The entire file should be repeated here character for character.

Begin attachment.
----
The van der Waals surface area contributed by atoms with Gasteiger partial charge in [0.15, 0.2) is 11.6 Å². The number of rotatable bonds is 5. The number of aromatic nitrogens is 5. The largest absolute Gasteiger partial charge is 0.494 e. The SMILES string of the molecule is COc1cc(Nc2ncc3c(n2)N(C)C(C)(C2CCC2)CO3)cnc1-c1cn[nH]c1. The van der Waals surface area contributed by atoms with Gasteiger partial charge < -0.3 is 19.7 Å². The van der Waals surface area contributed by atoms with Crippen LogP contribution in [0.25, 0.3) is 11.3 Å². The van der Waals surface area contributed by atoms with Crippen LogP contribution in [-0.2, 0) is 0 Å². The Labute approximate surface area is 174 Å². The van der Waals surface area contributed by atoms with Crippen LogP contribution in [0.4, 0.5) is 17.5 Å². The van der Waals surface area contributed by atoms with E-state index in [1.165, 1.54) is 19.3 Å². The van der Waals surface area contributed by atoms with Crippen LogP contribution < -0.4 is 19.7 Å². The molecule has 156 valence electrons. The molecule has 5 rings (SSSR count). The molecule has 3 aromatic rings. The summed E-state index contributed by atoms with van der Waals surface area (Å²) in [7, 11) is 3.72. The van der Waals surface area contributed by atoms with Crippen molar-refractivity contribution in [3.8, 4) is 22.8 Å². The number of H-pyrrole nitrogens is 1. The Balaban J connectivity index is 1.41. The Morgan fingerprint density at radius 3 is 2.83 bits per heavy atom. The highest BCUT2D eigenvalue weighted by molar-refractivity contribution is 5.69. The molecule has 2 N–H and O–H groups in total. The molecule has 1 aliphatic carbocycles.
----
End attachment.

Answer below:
The van der Waals surface area contributed by atoms with Gasteiger partial charge in [0.15, 0.2) is 11.6 Å². The number of rotatable bonds is 5. The number of aromatic nitrogens is 5. The largest absolute Gasteiger partial charge is 0.494 e. The SMILES string of the molecule is COc1cc(Nc2ncc3c(n2)N(C)C(C)(C2CCC2)CO3)cnc1-c1cn[nH]c1. The van der Waals surface area contributed by atoms with Gasteiger partial charge < -0.3 is 19.7 Å². The van der Waals surface area contributed by atoms with Crippen LogP contribution in [0.25, 0.3) is 11.3 Å². The van der Waals surface area contributed by atoms with Crippen LogP contribution in [-0.2, 0) is 0 Å². The Labute approximate surface area is 174 Å². The van der Waals surface area contributed by atoms with Crippen LogP contribution in [0.4, 0.5) is 17.5 Å². The van der Waals surface area contributed by atoms with E-state index in [1.165, 1.54) is 19.3 Å². The van der Waals surface area contributed by atoms with Crippen LogP contribution < -0.4 is 19.7 Å². The molecule has 156 valence electrons. The molecule has 5 rings (SSSR count). The molecule has 3 aromatic rings. The summed E-state index contributed by atoms with van der Waals surface area (Å²) in [7, 11) is 3.72. The van der Waals surface area contributed by atoms with Crippen molar-refractivity contribution in [3.8, 4) is 22.8 Å². The number of H-pyrrole nitrogens is 1. The Balaban J connectivity index is 1.41. The Morgan fingerprint density at radius 3 is 2.83 bits per heavy atom. The highest BCUT2D eigenvalue weighted by molar-refractivity contribution is 5.69. The molecule has 2 N–H and O–H groups in total. The molecule has 1 aliphatic carbocycles.